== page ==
The price of oil fell below $93 a barrel Friday after OPEC stuck to its current production target despite ample supplies of crude.
U.S. crude oil futures fell 80 cents to $92.81 in New York. Brent crude, a benchmark used to price oil used by many U.S. refineries to make gasoline, fell $1.05 to $101.14 in London.
The average price of a gallon of gasoline in the U.S. slipped less than a penny to $3.61 per gallon. Prices rose 10 cents during the month, or 3 percent, mainly due to refinery problems in the Midwest. Still, May prices averaged less this year than they did in either of the last two years, according to AAA.
The automobile association expects the average gasoline price to continue to slide, and fall below $3.50 in June.
The Organization of Petroleum Exporting Countries said Friday it would keep its official output target of 30 million barrels a day even though world oil supplies are abundant and some regions, including the majority of the European Union, are in recession.
At the end of a meeting at its headquarters in Vienna, OPEC said that steady prices in recent months showed that the market was "adequately supplied" and that no action was needed.
Oil prices have traded in a range between $88 and $98 per barrel through the first five months of the year. The average for the year is $94.01 per barrel, just 13 cents less than the 2012 average.
OPEC has been producing more oil than members agreed to, helping to boost global supplies. Analysts say that could lead to lower prices in the future. "In view of the current oversupply and in the absence of any positive surprises from OPEC, oil prices are likely to remain under pressure," said analysts at Commerzbank in Frankfurt.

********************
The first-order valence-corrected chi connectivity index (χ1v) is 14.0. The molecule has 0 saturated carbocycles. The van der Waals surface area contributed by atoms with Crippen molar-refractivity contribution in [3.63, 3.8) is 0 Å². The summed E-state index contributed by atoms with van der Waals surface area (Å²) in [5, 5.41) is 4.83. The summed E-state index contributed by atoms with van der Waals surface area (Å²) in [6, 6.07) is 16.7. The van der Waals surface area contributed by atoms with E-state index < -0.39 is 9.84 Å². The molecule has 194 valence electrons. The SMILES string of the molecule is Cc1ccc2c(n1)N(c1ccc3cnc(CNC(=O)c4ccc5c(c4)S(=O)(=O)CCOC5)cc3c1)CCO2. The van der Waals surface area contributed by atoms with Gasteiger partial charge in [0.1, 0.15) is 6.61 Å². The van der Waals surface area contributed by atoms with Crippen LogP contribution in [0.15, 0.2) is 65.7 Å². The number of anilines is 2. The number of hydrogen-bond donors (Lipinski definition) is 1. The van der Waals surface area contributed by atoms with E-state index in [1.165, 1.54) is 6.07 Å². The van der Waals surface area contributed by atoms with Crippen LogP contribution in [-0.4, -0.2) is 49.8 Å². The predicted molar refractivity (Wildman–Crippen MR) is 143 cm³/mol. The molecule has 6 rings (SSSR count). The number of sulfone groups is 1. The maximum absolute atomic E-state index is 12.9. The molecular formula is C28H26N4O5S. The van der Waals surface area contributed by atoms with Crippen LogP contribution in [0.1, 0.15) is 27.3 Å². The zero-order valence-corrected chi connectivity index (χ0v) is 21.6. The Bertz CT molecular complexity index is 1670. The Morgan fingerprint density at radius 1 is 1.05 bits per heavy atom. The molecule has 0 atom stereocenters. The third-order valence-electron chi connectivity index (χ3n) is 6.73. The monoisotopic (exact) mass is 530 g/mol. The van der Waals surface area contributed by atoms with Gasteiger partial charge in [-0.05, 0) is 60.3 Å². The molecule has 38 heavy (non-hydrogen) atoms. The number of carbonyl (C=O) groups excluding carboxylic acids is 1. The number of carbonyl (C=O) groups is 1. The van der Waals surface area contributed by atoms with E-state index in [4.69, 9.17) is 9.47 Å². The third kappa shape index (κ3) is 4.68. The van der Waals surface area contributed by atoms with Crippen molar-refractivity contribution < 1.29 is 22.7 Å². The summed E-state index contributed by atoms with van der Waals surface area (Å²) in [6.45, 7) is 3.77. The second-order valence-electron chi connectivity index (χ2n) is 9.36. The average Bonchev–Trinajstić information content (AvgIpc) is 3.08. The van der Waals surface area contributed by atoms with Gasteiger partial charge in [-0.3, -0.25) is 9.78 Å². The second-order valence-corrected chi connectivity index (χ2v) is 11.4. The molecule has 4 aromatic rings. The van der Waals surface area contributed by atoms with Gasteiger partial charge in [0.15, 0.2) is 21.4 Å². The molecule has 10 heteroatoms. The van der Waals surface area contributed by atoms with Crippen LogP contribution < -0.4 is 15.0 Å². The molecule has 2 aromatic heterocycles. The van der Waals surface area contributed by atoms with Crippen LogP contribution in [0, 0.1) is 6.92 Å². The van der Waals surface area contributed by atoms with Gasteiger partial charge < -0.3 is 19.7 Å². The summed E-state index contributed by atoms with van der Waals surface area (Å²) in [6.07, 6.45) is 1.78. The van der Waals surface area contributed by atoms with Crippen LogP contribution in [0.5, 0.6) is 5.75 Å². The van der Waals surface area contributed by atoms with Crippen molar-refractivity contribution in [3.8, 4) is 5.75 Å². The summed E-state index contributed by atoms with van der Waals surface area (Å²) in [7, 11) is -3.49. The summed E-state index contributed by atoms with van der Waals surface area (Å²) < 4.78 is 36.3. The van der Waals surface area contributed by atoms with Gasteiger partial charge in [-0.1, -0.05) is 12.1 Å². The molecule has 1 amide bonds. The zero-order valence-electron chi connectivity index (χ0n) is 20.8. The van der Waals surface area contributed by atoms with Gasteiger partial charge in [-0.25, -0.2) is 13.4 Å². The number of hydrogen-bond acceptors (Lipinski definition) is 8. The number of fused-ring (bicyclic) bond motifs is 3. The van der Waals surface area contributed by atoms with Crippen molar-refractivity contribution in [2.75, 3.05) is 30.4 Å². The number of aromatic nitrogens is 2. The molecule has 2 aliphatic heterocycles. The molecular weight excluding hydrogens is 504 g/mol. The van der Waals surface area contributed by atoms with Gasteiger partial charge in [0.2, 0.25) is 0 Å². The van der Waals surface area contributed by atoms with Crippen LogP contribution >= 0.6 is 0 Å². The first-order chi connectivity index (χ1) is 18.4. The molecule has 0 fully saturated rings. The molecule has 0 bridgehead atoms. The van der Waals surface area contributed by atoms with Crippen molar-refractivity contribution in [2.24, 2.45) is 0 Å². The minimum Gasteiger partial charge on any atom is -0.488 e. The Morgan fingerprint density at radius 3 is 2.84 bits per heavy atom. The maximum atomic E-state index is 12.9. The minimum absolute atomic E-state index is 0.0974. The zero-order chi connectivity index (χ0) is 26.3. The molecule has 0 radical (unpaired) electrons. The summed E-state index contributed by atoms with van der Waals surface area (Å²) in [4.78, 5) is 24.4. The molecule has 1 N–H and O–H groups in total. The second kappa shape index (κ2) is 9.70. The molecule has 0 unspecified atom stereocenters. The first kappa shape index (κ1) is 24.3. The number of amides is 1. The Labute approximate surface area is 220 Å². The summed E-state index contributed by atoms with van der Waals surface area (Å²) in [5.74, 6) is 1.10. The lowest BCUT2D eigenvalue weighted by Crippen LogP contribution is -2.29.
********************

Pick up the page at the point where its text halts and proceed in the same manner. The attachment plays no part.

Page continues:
Prices are also being pressured by weak economic outlooks around the world. When economies slow, drivers, shippers and travelers use less gasoline, diesel and jet fuel.
Unemployment in the 17 countries that use the euro rose to 12.2 percent in April, according to data released Friday, the most severe since the shared currency was introduced in 1999 .
The U.S. economy, meanwhile, grew at a modest 2.4 percent annual rate from January through March, slightly slower than initially estimated. That, teamed with higher oil production and the use of more fuel efficient vehicles, has sent the nation's oil supplies soaring.
The U.S. Energy Department said the nation's supply of oil rose last week by 3 million barrels to 397.6 million barrels, the highest level since the government started collecting the data in 1978.
In other energy futures trading on the New York Mercantile Exchange:
— Wholesale gasoline fell 3 cents to $2.77 a gallon.
— Heating oil fell 5 cents to $2.80 per gallon.
— Natural gas fell a penny $4.02 per 1,000 cubic feet.
Pablo Gorondi in Budapest and Pamela Sampson in Bangkok contributed to this report.
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